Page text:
The road to acceptance

“Just accept it & move on.” “To move on & be happy you have to accept your situation.” “Just accept the new you.” It’s easy to talk about acceptance but in practice it is actually quite hard. I had to accept my “new” self after my wreck. I had to accept that my brain & body were not going to function like the “old” Kaylen. That was hard to accept especially when I come from a background of athletics & perfectionism. I used to believe that if you worked hard enough & practiced you could change or fix your physical/mental abilities. I was so very wrong. There is no “oh well if you would’ve just worked harder in rehab & outpatient therapy you would be back to the “old” you by now.” I did work hard. I did put in the effort. I did change some of my abilities but I will never be back to the “old” me. This I have accepted. I have embraced my “new” body & brain. I have made peace with it. Surprisingly this was one of the easier things for me to accept on my road to recovery from a traumatic brain injury. I personally think it’s because I had some control in this. I could control my work ethic. I could control the effort I gave in therapy. It’s the stuff I have no control over that is the hardest for me to accept. How do you accept something when there has yet to be any accountability taken? How do you accept loved ones leaving your life with no explanation? How do you accept unanswered questions? I honestly don’t know. My neuropsychologist has worked with me on this & has tried to help me get to a point of acceptance but I’m still not there yet. I could lie & say I’ve accepted these things because they don’t hurt me anymore but that’s just not true. They don’t hurt me because I have built up a wall to protect myself. I don’t allow myself to engage with those thoughts or feelings. A defense mechanism.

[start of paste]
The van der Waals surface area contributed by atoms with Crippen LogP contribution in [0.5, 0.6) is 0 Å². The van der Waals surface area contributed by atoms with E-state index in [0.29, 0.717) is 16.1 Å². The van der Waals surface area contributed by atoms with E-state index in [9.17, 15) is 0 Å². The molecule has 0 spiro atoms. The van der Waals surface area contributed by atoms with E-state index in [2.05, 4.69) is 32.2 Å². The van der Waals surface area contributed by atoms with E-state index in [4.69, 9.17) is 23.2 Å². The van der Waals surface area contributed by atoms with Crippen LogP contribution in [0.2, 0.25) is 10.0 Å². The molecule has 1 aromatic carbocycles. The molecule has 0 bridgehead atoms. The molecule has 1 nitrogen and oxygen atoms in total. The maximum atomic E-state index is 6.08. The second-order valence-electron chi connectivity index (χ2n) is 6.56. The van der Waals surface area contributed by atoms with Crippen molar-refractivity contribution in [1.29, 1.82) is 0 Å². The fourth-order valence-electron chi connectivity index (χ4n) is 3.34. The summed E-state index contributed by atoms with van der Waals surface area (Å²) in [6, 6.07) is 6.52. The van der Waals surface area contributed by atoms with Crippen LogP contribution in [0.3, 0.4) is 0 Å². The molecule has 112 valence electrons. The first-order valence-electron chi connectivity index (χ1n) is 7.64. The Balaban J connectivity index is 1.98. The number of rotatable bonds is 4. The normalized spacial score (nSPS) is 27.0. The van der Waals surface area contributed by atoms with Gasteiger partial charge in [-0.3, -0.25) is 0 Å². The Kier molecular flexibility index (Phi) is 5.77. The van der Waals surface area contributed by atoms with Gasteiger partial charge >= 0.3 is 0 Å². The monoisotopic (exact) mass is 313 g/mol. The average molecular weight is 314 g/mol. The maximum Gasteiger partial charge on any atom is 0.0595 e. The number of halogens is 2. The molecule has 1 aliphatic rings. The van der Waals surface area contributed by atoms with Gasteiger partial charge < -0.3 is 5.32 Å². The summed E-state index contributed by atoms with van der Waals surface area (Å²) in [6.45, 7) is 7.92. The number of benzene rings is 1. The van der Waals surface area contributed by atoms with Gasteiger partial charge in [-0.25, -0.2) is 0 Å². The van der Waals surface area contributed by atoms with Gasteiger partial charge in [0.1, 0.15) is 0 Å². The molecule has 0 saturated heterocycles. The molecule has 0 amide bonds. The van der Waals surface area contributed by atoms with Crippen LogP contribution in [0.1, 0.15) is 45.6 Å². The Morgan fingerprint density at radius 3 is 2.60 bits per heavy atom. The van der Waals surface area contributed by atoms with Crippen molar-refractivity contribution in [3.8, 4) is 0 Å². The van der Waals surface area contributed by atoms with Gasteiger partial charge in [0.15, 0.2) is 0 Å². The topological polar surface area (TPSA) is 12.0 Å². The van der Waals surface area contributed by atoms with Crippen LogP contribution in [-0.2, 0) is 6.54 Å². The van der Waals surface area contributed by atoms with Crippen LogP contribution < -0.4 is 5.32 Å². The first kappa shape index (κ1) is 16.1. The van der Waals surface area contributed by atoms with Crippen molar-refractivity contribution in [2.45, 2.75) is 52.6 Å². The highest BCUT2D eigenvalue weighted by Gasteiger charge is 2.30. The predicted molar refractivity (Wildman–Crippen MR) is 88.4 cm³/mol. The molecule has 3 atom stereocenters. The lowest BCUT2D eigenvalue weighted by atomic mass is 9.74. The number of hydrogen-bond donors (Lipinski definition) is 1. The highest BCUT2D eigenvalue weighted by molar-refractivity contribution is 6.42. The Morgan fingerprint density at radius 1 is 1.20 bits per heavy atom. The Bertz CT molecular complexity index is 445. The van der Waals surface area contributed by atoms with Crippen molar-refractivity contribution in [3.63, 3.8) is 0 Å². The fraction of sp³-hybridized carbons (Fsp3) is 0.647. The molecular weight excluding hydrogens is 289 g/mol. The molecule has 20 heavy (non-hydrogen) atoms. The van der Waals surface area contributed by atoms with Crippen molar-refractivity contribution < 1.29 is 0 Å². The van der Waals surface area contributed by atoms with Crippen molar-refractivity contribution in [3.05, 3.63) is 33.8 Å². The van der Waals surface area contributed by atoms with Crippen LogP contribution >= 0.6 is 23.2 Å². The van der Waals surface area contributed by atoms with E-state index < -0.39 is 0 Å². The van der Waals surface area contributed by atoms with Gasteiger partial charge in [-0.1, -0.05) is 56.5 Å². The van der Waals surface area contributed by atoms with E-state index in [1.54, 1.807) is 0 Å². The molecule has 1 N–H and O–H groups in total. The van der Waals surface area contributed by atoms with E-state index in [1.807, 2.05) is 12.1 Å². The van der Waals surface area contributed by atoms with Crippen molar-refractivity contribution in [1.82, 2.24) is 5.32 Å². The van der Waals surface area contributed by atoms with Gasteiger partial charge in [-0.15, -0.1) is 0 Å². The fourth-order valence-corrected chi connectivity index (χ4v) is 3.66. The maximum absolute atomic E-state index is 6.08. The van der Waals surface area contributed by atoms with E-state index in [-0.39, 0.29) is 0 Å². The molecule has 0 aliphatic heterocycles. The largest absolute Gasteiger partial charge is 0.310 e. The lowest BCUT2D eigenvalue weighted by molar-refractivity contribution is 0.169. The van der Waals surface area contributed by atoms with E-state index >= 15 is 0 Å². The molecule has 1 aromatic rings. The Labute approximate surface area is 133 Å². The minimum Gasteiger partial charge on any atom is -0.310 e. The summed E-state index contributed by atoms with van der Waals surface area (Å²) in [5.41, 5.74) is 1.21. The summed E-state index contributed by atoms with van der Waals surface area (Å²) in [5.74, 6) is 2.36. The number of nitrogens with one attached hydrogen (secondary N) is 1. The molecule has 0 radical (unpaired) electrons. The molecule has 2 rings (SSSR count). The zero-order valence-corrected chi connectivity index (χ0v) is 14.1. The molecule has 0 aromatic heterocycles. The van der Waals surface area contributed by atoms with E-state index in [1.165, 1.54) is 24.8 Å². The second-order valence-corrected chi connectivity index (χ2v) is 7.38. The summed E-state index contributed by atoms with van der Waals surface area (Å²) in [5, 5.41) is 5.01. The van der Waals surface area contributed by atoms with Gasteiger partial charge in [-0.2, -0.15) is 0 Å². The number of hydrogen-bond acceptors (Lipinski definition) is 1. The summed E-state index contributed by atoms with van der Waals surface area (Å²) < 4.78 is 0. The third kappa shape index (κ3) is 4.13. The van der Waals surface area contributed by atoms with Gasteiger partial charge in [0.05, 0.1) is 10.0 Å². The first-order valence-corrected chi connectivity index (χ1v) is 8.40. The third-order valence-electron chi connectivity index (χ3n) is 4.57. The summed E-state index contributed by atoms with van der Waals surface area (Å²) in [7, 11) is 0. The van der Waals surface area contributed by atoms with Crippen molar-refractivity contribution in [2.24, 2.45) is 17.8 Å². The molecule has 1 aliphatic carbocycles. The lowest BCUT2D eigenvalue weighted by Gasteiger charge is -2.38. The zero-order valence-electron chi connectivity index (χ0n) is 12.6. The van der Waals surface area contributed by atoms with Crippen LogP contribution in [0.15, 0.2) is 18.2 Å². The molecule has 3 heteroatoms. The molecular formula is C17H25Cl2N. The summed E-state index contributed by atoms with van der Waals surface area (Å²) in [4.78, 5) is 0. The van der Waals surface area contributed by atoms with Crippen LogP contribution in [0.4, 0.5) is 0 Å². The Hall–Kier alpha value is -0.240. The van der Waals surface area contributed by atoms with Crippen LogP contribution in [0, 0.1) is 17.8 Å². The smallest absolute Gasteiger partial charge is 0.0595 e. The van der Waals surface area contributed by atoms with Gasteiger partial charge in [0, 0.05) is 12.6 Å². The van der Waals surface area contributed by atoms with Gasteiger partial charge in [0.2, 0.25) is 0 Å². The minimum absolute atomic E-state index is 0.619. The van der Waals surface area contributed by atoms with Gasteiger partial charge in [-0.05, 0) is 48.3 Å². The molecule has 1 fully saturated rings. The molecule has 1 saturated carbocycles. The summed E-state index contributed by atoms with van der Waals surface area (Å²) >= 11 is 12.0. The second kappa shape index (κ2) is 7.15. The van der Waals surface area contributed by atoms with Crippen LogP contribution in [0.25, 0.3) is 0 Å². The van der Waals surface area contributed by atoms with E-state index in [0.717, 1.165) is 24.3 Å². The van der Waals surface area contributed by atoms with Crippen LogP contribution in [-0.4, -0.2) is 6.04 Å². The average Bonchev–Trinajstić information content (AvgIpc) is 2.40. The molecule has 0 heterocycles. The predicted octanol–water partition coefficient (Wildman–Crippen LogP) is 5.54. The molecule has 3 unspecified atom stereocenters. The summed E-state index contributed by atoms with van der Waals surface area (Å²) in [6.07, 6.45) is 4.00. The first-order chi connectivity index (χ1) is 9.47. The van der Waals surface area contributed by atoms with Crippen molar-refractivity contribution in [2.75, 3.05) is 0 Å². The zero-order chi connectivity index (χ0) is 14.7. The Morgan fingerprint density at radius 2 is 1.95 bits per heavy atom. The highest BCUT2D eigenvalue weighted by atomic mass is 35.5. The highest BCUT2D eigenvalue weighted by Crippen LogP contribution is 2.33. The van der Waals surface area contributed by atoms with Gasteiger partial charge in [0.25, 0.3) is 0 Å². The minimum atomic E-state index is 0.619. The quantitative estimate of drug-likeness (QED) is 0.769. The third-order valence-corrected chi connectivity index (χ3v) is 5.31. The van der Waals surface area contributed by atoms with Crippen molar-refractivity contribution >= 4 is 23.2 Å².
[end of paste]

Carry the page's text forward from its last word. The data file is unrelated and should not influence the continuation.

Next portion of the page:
It’ll be nine years this June since my wreck. I have come a long way mentally & physically since then. I am beyond grateful just to be here still but I know I still have unresolved feelings/trauma to deal with. It’s hard to admit that & to even accept that because of how far I have come. It would be much easier to turn a blind eye to the unresolved feelings/trauma I still know I have than to actually deal with it. But what kind of life would that lead to if I never fully healed? It would lead to an unfulfilled life. An unfulfilled being. One thing I know for certain after all these years is that if you want to be happy & have true joy, you must live an authentic life. You have to embrace your true authentic self. This has always been my end goal. From my very first appointment with my neuropsychologist I said “I want to heal. I want to deal with my trauma so that one day, years from now, when someone looks me in the eye they won’t see a shell of a person & wonder “what happened to them?” I want them to just see me.” 

Carl Jung said “The most terrifying thing is to accept oneself completely.” I believe this to be true but I also believe it is terrifying to accept situations that you have no say in or control over. That you can’t fix or change. You just have to accept it unresolved. I know lots of us have a hard time accepting & moving on from things in life. No matter how small or large they may be it is still a challenge to accept & move forward. It takes courage. But just know that you will gain strength, confidence & a new perspective during this process. I hope today can be the day you realize you are worth it to move forward & become one step closer to a fulfilled life. What seems overwhelming now will be your testimony later.

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